make the difference between getting on tour or never making it. If you work on
the wrong things at the wrong time you are going to be severely hampering your
chances of playing your best.  Unfortunately,
I have seen players do this.
I have also seen a lot of well intentioned players basically wasting their
time. For some, this is ok as they may be enjoying the act of beating balls.
But if you are trying to be the best you can, you have to practice like a genius

Performance, Learning and

The number
one goal I get from people is that they want to be more consistent. They don’t understand
that even tour pro’s are inconsistent. One day Furyk might shoot a 72 then follow it up with a 59. That is 13 shots difference from one day to the
next, with a player who is practicing every single day, 8 hours a day and he is
also one of the most consistent players on tour.
Even Furyk, one of the most consistent players on tour is inconsistent
that we have a RANGE of scores that we can shoot. Our actual LEARNED level is somewhere
in between that. It is like the stock market, if you look at it from day to day
you will drive yourself nuts. The stock market is constantly oscillating around
a moving average. Just like the stock market, our scores and performance on the
course will oscillate around our actual learned level. Pro’s are no more consistent
than you, they are just better overall and more learned.
Our performance may be a little all over the place from day to day (black line).
But over time, if we have put our efforts in the right areas in the right way,
we will see out overall level (the red line) gradually rise. We will still get day to day fluctuations,
but they will be around a ‘higher’ skill level
It would
make much more sense to look at a yearly average to see how your learning is
going. If a player has a yearly score average of level par, this may include a
round of 10 over par and 10 under par during the year. But this range is not as
important as the yearly score average (as long as we take into account the difficulty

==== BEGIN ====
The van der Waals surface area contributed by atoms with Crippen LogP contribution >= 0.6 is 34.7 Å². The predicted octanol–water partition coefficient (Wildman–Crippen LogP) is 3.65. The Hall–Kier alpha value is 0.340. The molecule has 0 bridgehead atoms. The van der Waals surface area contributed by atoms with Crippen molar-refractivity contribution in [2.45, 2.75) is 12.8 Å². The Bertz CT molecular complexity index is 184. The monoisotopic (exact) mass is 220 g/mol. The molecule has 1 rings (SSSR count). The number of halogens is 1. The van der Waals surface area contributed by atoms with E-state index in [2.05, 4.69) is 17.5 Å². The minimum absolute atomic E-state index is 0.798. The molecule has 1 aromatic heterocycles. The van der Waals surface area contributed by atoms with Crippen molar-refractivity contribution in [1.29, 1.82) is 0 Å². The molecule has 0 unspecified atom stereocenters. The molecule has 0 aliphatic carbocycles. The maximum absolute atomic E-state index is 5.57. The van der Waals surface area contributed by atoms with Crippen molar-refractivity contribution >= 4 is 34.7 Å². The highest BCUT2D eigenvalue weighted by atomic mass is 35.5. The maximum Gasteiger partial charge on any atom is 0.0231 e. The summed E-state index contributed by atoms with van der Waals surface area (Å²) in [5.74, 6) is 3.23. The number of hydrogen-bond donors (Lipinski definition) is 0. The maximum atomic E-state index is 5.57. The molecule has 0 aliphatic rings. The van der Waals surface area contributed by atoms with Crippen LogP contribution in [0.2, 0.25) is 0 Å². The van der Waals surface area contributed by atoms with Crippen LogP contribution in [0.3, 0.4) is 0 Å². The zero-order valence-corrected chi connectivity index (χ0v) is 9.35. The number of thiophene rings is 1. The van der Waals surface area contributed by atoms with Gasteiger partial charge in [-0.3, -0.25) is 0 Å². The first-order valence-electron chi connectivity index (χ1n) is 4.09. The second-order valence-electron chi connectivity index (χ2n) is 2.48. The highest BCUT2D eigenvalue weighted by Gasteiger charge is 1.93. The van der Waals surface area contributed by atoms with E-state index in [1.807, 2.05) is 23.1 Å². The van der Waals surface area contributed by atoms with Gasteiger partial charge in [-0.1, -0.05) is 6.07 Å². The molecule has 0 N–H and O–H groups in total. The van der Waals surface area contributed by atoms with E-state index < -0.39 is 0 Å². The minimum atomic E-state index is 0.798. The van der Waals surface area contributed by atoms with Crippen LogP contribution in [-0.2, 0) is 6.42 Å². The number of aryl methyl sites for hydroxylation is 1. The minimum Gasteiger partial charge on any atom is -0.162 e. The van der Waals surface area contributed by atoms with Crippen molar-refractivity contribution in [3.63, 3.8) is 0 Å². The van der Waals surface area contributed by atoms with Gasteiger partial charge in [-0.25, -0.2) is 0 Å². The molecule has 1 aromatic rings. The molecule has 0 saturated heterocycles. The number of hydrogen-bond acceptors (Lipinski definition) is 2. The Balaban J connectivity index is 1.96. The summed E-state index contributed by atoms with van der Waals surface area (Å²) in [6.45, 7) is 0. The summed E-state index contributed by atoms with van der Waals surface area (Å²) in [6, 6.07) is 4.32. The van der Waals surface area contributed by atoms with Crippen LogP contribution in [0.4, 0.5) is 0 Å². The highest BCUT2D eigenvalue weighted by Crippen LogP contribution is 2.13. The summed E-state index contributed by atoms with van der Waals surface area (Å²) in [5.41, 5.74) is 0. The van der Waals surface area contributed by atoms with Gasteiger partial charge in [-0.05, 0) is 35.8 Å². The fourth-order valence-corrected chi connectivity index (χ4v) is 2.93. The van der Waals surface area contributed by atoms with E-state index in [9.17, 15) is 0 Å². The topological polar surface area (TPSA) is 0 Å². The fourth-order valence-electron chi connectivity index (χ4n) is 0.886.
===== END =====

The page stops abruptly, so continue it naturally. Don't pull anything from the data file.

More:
of the course played on).


and performance are not the same. You could be performing well, yet learning
nothing. Likewise, you could be performing awfully and learning a hell of a
What is
more important to you at this time? If performance is all that matters, be
prepared to stagnate. You may reach your potential more often, but you will
never push that potential higher. This is like the guy in the bar who always
has a new swing tip or swing thought which is working for him, only to see his
handicap stay the same year after year.
 If Change and ‘potential pushing’ is important
to you, be prepared to sacrifice some level of performance (in a good majority
of cases) in the short term until those changes are realised. This is not
always the case. Also, don’t get stuck in this mode. Understand that the golf
swing is an unfinishable  project – there
will never be a day where you master the swing mechanics. There has to be a
time where we switch this mode of learning off and GO PLAY GOLF and actually
realise the potential we have created.

your year, or week or training session as to get a nice blend of both learning
and performance. Focus more on the one you wish to achieve the most, or find
ways which blend the two together nicely.